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Hamilton looks to reign in any weather

  • Story Highlights
  • Hamilton hopes for a dry race in Japan despite excelling in wet conditions
  • Driving the fastest car on the grid is Massa's best chance of the F1 title
  • Ferrari ordering Raikkonen to back up Massa's championship challenge
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Neale Graham
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LONDON, England (CNN) -- McLaren's Lewis Hamilton returns to the scene of, arguably, his finest hour when the Formula One world championship reaches Japan.

Lewis Hamilton and Felipe Massa are fighting for the world championship, which moves to Japan this weekend.

The Englishman had already made the most impressive debut season in F1 history by the time he drove a stupendous race to win in torrential rain in the shadow of Mount Fuji.

A year and a blown-title opportunity on, Hamilton insists he would prefer a dry race this time as he looks to extend his seven-point lead in the standings over Ferrari's Felipe Massa.

"I love Japan," he said. "Last year might have been difficult because of the wet weather and the poor visibility, but I actually really enjoyed that weekend.

"As for the race, one of the questions I get asked most is whether I prefer to drive in the rain. My answer is always the same: I'll race in the wet or dry, I don't mind.

"But it's always easier for us drivers to race in the dry; I'd always prefer a dry race." Read more about F1 at The Circuit

Judging by past performances, Hamilton's chances of victory are improved in the wet. He has taken Michael Schumacher's mantle as F1's rain-master, while Massa has struggled to get his Ferrari handling to his liking when the track is anything other than bone dry.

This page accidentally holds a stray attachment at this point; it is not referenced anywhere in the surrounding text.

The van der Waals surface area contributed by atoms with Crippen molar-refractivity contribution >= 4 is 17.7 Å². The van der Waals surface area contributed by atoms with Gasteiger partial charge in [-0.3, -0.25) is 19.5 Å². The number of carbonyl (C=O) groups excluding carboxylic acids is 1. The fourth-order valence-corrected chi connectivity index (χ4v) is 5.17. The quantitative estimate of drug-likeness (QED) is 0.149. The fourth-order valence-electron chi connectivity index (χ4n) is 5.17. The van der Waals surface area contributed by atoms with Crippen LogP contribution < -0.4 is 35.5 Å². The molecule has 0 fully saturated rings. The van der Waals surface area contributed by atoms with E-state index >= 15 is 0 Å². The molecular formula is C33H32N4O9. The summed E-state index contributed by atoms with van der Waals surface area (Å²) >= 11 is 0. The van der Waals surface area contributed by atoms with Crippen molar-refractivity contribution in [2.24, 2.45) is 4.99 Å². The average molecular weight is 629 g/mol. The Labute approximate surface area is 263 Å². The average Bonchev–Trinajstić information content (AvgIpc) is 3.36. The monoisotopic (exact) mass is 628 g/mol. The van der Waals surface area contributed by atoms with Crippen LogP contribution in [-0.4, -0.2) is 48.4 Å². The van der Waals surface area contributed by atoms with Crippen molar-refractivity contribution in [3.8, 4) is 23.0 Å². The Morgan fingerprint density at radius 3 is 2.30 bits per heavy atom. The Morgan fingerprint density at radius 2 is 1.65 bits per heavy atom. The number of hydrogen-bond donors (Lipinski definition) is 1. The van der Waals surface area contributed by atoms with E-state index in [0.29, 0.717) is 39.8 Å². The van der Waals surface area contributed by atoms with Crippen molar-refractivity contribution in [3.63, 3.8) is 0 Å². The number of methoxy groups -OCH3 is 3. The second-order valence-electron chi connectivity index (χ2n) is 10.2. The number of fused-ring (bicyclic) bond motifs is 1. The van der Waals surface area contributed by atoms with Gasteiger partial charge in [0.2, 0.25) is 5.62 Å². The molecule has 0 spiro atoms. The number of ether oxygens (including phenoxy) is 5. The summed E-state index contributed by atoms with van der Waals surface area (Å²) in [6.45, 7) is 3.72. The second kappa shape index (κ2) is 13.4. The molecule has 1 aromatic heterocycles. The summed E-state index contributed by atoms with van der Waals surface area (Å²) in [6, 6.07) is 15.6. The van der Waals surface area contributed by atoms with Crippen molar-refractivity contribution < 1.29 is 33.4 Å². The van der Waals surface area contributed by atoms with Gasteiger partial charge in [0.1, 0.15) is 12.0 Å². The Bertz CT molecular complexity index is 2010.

And after the drama of Singapore, when he left the pits with the fuel hose still attached to his car and wound up point-less, Massa is determined to reel Hamilton in with only the grands prix of China and Brazil to come.

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"I am confident we will be competitive again," he said. "The Fuji track was an enjoyable one to drive last year, at least without the rain.

"As for the championship, it depends how you look at it: a seven-point gap can be a lot or it can be a little.

"If you look at what happened to me in Singapore where my gap went from one point to seven so suddenly, then you have to consider it could easily go the other way as well.

"The most important element to consider is that we have a very good car. We have two good cars and we can try and get both of us to finish ahead of our rivals. It can be done and we need to think positive and we need to keep fighting to the last race."

Mathematically, the championship is still open to BMW's Robert Kubica and Massa's team-mate and 2007 champion Kimi Raikkonen.

But both need Hamilton and Massa to hit significant problems for them to realistically join the fight going to the final two races.

And it has prompted Ferrari president Luca di Montezemolo to urge the lackluster Raikkonen to shake himself out of a slump that has seen him not score for four races.

"I'm sure Kimi has understood this moment," he told La Gazzetta dello Sport newspaper. "He is not a rookie nor a former star -- we are talking about the reigning world champion.

"In the last three races he'll have to demonstrate to everyone the effects of being a champion by helping the team and Massa. It's clear we need him at 100 percent."

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